Following EU lawsuit, long-term residence permit fees reduced

Back in April, the EU Court of Justice decided that the fees charged by the Dutch government for residence permits for long-term residents were excessive. Recently IND announced that because of the judgment, the administrative charges for long-term residents will be reduced from 401 to 130 euros.

The administrative charges for the following applications will be reduced:

 Applications for permanent regular residence permits;
 Applications for temporary regular residence permits filed by foreign nationals who have acquired the status of long-term residents in another Member State;
 Applications for temporary residence permits for family members coming to the Netherlands to join the long-term residents referred to under 2 and 3 (either travelling in their company or at a later date).

The reduced fee will be applied retroactively from 26 April 2012.

European Directive 2003/109 provides that a Member State is to grant long-term resident status to third-country nationals who have resided legally and continuously within its territory for five years, and who satisfy certain conditions. The Directive also provides that Member States are to grant residence permits to third-country nationals who have already acquired that status in another Member State and to members of their families.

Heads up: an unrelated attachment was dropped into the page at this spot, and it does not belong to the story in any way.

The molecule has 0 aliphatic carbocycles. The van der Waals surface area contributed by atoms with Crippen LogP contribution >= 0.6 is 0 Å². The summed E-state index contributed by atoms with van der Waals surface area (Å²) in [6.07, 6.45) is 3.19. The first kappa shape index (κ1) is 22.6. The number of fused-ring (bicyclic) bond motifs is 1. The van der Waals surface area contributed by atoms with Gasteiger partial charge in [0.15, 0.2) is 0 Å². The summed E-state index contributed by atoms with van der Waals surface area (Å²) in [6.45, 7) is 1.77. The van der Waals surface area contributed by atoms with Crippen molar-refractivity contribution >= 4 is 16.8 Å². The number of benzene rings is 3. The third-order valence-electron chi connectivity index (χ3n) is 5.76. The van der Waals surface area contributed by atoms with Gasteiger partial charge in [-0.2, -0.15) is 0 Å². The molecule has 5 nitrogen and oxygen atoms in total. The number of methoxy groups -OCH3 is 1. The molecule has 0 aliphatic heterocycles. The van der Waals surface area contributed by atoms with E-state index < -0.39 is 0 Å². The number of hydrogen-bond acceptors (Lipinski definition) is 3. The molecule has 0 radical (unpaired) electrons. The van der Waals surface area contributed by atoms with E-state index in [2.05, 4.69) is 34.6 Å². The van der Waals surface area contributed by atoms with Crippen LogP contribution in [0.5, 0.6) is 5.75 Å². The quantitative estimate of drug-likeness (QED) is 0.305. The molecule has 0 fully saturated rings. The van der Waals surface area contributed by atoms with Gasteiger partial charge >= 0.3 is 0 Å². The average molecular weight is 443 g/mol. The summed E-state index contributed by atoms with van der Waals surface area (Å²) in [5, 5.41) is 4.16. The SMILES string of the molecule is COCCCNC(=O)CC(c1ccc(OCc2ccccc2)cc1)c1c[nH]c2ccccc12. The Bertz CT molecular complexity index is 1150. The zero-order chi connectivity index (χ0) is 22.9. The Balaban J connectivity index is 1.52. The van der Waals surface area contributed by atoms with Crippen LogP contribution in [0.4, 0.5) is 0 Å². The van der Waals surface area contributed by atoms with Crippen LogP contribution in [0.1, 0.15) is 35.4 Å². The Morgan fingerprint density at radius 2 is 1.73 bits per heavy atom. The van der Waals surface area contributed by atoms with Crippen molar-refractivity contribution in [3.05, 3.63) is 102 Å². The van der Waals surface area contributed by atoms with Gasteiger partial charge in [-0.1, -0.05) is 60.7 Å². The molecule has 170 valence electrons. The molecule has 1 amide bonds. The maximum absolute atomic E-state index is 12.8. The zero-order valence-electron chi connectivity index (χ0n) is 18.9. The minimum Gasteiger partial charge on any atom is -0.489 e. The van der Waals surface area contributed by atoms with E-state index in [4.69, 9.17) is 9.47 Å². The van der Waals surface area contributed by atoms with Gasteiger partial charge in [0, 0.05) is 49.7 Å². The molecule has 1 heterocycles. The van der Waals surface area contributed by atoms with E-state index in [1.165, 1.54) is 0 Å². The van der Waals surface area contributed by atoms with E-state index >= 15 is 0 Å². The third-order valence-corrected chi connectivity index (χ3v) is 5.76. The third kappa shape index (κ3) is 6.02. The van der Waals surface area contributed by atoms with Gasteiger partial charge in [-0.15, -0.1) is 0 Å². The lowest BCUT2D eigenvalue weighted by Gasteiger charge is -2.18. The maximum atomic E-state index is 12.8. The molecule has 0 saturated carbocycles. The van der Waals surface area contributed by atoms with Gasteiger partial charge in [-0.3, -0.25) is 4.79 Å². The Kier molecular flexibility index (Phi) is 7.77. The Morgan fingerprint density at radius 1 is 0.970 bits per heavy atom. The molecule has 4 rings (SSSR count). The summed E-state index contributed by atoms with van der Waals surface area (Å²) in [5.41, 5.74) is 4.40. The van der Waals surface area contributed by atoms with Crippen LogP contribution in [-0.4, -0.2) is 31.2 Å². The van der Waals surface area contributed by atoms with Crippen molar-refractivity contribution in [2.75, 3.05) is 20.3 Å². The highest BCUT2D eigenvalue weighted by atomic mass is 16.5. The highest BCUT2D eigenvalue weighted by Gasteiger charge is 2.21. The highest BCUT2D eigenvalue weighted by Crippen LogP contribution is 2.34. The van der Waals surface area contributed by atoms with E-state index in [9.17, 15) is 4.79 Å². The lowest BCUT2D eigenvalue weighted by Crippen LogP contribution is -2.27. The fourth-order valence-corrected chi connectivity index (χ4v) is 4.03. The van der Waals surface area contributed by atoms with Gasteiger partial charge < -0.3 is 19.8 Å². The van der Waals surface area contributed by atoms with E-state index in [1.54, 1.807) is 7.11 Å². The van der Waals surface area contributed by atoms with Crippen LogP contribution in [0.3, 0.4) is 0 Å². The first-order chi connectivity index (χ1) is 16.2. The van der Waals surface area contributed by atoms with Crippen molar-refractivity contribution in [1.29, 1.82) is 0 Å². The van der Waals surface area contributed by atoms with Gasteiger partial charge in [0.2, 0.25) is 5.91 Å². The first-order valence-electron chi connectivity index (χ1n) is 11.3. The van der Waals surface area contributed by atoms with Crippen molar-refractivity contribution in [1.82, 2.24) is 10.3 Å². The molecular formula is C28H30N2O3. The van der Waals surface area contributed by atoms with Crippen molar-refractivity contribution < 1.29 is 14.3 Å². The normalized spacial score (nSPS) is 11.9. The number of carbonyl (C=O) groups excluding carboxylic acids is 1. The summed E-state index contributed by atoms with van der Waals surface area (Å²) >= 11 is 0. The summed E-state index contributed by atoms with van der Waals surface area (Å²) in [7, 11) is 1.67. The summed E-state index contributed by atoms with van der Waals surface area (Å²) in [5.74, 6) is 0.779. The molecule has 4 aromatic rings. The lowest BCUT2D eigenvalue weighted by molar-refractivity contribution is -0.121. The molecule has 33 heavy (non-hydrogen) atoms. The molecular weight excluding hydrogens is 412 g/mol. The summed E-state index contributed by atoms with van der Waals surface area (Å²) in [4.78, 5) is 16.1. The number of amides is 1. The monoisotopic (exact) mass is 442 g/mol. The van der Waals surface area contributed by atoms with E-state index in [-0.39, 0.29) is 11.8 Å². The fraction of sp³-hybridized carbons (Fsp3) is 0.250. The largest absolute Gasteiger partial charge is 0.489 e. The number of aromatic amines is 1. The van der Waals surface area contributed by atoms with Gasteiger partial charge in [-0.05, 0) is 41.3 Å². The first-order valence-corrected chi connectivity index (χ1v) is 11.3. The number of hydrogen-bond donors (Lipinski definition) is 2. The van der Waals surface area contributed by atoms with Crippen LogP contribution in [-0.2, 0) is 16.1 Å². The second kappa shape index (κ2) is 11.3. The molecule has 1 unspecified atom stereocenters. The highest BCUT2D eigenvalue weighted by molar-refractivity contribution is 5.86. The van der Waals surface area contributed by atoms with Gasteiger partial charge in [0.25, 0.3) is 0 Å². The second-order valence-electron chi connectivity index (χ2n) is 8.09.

While no provision of Directive 2003/109 explicitly fixes the fees Member States can charge to issue residence permits, Member States are not unlimited in their ability to set fees.

In April the Court ruled that a Member State cannot impose excessive and disproportionate charges for the granting of residence permits, and that the charges imposed must not constitute an obstacle to the exercise of the rights conferred by EU law.

In the Netherlands, with the exception of Turkish nationals, third-country nationals who request residence permits pursuant to Directive 2003/109 have had to pay a fee of between 188 to 830 euros. The European Commission found the Dutch permit fees to be disproportionately high and brought an action against the Netherlands for failure to fulfil its obligations under the directive.

If you qualify for a reimbursement, you will receive a letter from the IND and do not need to request it. 

Carly Blair


Carly Blair



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